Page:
We’d been to the Big Island of Hawaii once before but this time the stakes were higher. I’d seen the rocky west coast of the Island and lazed on its breezy beaches, but my wanderlust and growing love of landscape photography spurred me to see what else was out there. Perhaps that’s why I packed a pair of long pants, thermals, and a thick sweatshirt in my bag. More on that in a minute.
What follows are the happy accidents and hopeful explorations born of seven days’ vacation on Hawaii’s Big Island.
Day one: not exactly sunny, but the surf made up for the gray skies with awesome force.
My first time experimenting with a neutral density filter on the camera produced some misty, dreamy shots. And a bloody ankle. I fell twice on the slippery rocks.
They don’t make water that color back home in Sacramento.
Day Two: Spider-Man and Batman practiced their moves on mom and dad’s bed.
Not even the Spider-Man hat could prevent saltwater in the eyes.
Throw a family on a paddleboard and, boom, you got yourself a family portrait.
“Big Sky Country” is already trademarked? Too bad, ’cause the Big Island of Hawaii has no shortage of big skies.
I didn’t actually make it down to the beach for many sunsets. That’s okay, because this one gave me the warm fuzzies.
Day Three: A visit to the east side of the island brought us to Volcanoes National Park. The steam vents made for a dramatic first impression of a world on fire.
Auntie and her daughter prepare to enter the mouth of the subterranean Nahuku-Thurston Lava Tube.
Inside the jaws of the beast.
As you can see, my niece the intrepid explorer escaped the lava tube alive.
She had twice as many lenses as me. Show-off.
My youngest son: a little guy in a giant’s world–with shorts that don’t quite stay up. I love this one!
Uncle Phillip takes a look down at Kilauea Iki. 400 feet down and 3000 feet across.
Auntie ( a budding photographer) rocks her own Nikon camera while peering down toward the churning, steaming lava pool of Kilauea volcano.
That churning, steaming lava pool? It is just out of sight, though the lava you see here is only visible because it spurted 80 feet above the rest of the lava. I’ll get closer next time.
And when the tiny bit of lava doesn’t impress, there’s always the visitor center gift shop, right kids? My little guy and his cousin try on the ranger gear.
While driving home from the volcano, we passed another (sleeping) volcano: Maunakea. Lovely.
Day Four: Layer cake, looking out over Kua Bay.
Looking the other way, watching the colors change as they lead up to Mauna Loa in the center of the island.
Meanwhile, back at Manini’owali beach, these two are hard at play.
Day Five: Who better to helm the front of our snorkeling boat than my bride?
There’s something hypnotic about the wake of a ship sending little waves out against the currents heading to shore.
And now for a photo of my family with a healthy dose of class. And why, yes, my sunscreen is SPF 375.
My only attempt at a shoreline sunset on this trip. That it was raining only made it a more dramatic and memorable experience. Falling again also made it memorable.
Probably my favorite shoreline shot of the trip.
Seeing as this is the second time I photographed this spot, I’m thinking that I couldn’t get enough of it.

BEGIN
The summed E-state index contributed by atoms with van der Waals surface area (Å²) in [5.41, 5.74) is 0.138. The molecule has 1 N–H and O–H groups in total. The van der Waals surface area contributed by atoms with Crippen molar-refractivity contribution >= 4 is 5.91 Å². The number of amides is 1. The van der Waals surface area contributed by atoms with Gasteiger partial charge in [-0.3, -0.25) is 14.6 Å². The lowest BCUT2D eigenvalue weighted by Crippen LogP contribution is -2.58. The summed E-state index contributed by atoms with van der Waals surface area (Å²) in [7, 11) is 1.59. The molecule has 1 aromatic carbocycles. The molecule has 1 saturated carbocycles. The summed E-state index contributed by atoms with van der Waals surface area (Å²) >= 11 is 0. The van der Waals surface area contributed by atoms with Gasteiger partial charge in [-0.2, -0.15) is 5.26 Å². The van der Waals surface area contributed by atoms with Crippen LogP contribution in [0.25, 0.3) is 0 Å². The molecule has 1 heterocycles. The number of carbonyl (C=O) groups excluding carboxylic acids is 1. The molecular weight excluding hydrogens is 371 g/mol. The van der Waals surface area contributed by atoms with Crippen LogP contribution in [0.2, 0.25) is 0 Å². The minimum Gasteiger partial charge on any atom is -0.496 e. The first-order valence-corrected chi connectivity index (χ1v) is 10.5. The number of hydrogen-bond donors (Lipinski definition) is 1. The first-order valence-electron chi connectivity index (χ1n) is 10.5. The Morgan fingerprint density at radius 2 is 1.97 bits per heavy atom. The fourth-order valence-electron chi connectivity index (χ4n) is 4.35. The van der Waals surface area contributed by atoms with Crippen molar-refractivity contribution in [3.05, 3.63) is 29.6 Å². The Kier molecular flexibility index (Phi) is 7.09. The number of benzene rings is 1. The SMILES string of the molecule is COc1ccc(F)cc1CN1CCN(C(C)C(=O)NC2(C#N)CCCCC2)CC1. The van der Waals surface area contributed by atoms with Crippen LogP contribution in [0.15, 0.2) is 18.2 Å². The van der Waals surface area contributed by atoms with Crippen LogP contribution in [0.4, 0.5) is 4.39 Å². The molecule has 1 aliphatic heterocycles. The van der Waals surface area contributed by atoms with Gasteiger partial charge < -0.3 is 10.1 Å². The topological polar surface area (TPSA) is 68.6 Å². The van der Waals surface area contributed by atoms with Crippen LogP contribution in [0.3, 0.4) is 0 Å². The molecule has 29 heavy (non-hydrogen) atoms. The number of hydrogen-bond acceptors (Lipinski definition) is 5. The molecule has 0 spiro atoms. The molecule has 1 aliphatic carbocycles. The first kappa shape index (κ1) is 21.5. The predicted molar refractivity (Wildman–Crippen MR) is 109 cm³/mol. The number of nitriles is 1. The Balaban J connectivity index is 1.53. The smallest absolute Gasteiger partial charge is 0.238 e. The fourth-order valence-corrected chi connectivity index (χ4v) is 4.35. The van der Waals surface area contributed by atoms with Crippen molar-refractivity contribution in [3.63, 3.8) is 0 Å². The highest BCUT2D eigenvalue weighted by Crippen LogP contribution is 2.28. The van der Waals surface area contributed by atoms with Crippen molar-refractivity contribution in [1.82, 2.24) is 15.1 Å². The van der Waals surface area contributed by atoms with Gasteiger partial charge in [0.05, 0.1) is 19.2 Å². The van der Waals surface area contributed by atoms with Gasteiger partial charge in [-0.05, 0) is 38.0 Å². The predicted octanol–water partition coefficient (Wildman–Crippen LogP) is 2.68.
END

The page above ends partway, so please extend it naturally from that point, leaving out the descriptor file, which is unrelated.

What happens when you point your camera toward the stars and spin your camera around the tripod. Or more accurately, what happens when I pick a rather uninteresting night to photograph stars.
Day Six: Grandpa’s on hand to bail my little guy out when he bites off more wave than he can chew.
It was finally time for me to put on my extra layers to brave the high altitude cold (40 degrees Fahrenheit) of Maunakea for an epic sunset. But when I got there, all I had was thick cloud cover and spooky landscape. Okay, it wasn’t actually black and white.
Moody self-portrait time. More cloud cover is what I saw after climbing to the top of a cinder cone on the side of Maunakea. Cloud cover. After making a two-hour trek to get here, I was getting nervous that the weather wouldn’t cooperate. Oh, and somewhere around here, my ND lens filter fell out of my bag. D’oh!
And just in time for me to catch some final rays of light, the clouds sank down beneath me to reveal a sunset at 10,000 feet.
Peering across a canyon of clouds to gigantic Mauna Loa. Surreal.
A five-photo stitched panorama of the sunset from the heights of Maunakea. I love the tsunami of clouds trying in vain to climb up to the 14000′ summit of Maunakea. The Maunakea Visitor Information Station is perched at 9500′ at the right of the image.
By the time I made it back to my car, the nighttime chill made me want to race back down to the warm breezes of the coast. But the high altitude and clean air made for a once-in-a-lifetime starscape. Time for another panorama.
Day Seven: Our Big Island trip had reached its end. Many thanks to Nana and Papa for making it possible for us all to come along.
Another family photo, this time with more class and less sunscreen. Exploring, adventuring and resting with this crew is a blessing like no other. Click credit: @michelebrooke1
And there you have it. We came to Hawaii’s Big Island with an appetite for joy and it filled us up.
Though I must confess that there’s no way I’d get to pursue my passion for photography without the support and blessing of my wife. These images and memories exist because of you and your patience, Erica. Thank you for adding richness in my life in so very many ways!
What are your favorite spots to visit on Hawaii’s Big Island? Share with us in the comments below!